In Third Year of Program, Department Focuses 11 Awards to Organizations Working with Underserved Populations and with Small and Mid-sized Communities
WASHINGTON – Today, the Department of Homeland Security (DHS) announced the award of 43 grants, totaling $20 million, under the Targeted Violence and Terrorism Prevention (TVTP) Grant Program for Fiscal Year 2022 (FY22). TVTP works to help prevent incidents of domestic violent extremism, as well as to bolster efforts to counter online radicalization and mobilization to violence.
This prevention program, administered by the DHS Center for Prevention Programs and Partnerships (CP3) and the Federal Emergency Management Agency (FEMA), is the only federal grant program solely dedicated to helping local communities improve and strengthen their capabilities in this area. This year, 11 TVTP awards are to organizations that work with underserved populations that are often the targets of attacks, including two Historically Black Colleges and Universities and two organizations serving the LGBTQ+ community. Other grantees focus on expanding the reach of this program into small and mid-sized communities.
“Working in partnership with one another is how we best prevent acts of terrorism and targeted violence,” said Secretary of Homeland Security Alejandro N. Mayorkas. “Through the grant awards we are announcing today, we are equipping local communities and organizations — including those historically underserved — with needed resources so they can become more effective partners, strengthen our security, and help the American people feel safe and secure in our daily lives.”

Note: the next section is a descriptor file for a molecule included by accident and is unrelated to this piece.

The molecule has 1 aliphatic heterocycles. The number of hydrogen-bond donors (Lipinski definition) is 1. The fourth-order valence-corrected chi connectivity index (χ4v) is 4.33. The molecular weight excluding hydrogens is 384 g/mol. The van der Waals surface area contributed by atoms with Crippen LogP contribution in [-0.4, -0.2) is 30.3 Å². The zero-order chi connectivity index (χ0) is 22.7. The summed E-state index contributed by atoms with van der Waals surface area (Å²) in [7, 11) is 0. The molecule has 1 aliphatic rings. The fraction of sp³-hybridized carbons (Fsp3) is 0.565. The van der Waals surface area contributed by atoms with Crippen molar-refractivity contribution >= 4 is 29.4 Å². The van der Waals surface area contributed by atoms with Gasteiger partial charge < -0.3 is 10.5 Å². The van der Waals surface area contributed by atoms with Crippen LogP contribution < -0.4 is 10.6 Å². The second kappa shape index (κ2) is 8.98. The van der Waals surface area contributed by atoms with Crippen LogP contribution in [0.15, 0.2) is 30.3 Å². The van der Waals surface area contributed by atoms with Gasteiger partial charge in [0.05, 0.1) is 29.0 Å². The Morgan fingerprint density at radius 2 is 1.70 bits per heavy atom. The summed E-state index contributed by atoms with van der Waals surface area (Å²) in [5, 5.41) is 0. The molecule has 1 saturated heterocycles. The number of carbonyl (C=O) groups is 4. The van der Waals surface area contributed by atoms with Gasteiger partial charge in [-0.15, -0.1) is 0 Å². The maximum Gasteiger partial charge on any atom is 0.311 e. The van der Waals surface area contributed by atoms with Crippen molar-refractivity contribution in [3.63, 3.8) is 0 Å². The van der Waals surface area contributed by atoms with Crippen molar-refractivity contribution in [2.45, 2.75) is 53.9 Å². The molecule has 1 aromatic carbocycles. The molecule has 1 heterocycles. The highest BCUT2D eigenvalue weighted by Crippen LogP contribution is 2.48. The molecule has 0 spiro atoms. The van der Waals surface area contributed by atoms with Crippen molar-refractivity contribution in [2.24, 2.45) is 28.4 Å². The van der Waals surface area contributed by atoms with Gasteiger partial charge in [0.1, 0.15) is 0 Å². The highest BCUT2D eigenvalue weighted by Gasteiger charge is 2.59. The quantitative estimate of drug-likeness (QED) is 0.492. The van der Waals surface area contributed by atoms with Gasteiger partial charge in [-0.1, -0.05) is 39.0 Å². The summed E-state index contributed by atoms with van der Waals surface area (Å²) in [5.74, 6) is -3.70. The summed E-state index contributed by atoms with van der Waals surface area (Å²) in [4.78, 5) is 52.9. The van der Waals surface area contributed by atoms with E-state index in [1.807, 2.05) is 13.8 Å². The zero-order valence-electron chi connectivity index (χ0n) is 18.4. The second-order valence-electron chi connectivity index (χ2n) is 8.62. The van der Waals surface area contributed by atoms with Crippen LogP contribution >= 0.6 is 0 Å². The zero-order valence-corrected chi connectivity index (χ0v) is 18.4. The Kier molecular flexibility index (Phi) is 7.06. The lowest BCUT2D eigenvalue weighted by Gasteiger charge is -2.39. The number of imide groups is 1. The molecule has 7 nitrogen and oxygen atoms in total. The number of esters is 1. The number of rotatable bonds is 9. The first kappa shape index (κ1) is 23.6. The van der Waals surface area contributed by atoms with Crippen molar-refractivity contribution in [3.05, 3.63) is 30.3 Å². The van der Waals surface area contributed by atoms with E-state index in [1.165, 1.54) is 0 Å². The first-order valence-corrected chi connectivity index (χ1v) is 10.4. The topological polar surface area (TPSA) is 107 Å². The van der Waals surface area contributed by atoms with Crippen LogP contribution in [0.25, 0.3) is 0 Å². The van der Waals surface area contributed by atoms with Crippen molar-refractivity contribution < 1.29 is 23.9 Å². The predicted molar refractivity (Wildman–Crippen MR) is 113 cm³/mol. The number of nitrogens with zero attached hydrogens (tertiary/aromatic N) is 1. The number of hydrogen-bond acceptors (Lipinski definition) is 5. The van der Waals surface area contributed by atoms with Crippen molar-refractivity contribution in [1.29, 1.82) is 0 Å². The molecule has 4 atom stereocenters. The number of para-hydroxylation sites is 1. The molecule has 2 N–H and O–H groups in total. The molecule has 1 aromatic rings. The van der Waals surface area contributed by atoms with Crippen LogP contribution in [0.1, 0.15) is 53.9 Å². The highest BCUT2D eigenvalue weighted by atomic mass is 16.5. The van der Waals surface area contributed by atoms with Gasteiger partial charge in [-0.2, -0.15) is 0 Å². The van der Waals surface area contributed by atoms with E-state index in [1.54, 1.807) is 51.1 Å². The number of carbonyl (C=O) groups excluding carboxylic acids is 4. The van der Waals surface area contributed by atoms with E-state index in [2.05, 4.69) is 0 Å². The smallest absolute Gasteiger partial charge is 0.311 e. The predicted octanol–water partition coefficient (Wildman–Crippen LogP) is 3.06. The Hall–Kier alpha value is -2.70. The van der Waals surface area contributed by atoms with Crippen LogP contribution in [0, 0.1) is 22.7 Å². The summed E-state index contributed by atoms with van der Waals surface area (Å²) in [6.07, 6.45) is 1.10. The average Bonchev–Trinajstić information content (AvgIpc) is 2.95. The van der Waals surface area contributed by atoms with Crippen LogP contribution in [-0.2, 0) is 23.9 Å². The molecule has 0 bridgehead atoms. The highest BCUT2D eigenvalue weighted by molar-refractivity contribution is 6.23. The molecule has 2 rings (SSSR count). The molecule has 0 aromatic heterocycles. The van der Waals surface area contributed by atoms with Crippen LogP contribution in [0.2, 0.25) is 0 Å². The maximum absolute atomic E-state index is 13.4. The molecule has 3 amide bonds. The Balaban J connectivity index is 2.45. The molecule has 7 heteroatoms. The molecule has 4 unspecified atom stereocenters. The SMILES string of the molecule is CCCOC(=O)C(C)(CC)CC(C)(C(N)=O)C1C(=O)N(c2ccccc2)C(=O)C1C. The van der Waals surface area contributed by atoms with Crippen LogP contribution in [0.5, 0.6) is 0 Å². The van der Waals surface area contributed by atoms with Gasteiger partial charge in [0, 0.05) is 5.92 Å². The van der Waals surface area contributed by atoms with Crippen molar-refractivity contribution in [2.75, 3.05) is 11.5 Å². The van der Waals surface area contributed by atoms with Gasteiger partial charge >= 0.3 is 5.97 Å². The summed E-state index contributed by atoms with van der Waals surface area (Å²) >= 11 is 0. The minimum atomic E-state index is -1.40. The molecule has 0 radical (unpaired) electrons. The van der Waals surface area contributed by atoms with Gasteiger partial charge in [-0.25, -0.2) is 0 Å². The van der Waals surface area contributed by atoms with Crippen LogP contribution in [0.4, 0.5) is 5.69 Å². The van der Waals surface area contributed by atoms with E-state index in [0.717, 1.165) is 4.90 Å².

The FY22 grants will provide resources to local communities - including state, local, tribal, and territorial governments, nonprofits, and institutions of higher education to strengthen or enhance existing capabilities or establish them where they don’t exist.
DHS encouraged applications from diverse groups, conducting extensive outreach to a variety of public and non-profit sectors. This year, DHS added two new priorities: Implementing Prevention Capabilities in Small and Mid-Sized Communities; and Advancing Equity in Awards and Engaging Underserved Communities in Prevention. DHS received a significantly larger number of applications from underserved communities this year and was able to make 25% of its awards to entities that will enhance prevention in these communities (compared to 16% of awards last year).
Launched in 2020, the TVTP grant program supports the efforts of 88 organizations working to prevent violence in 32 states with $50 million in awards. Previous grantees include:
- Arizona State University McCain Institute (Arizona)
- Chatham County (Georgia)
- Boise State University (Idaho)
- Kentucky Office of Homeland Security (Kentucky)
- Missouri State University (Missouri)
- North Dakota Department of Emergency Services (NDDES), (North Dakota)
- Boston Children's Hospital (Massachusetts)
- University of Central Oklahoma (Oklahoma)
- University of Texas at El Paso (Texas)
- Cure Violence Global (Illinois/Oregon)
- National Governors Association (National)
Many of these organizations, such as the National Governors Association, have received funding multiple years in a row. DHS anticipates the next round of funding to be available for competition in Spring 2023.
CP3 provides technical assistance on navigating the requirements for applying for federal grants to ensure a continued pool of new and underserved applicants. Created in 2021, CP3 brings a whole-of-society approach to prevent acts of targeted violence and terrorism. CP3 helps build local prevention frameworks through technical, financial, and educational assistance, CP3 supports local efforts that prevent individuals from radicalizing to violence and intervene with individuals who may be radicalizing, or have radicalized, to violence.
For more information, including a full list of grant awards, please see https://www.dhs.gov/tvtpgrants.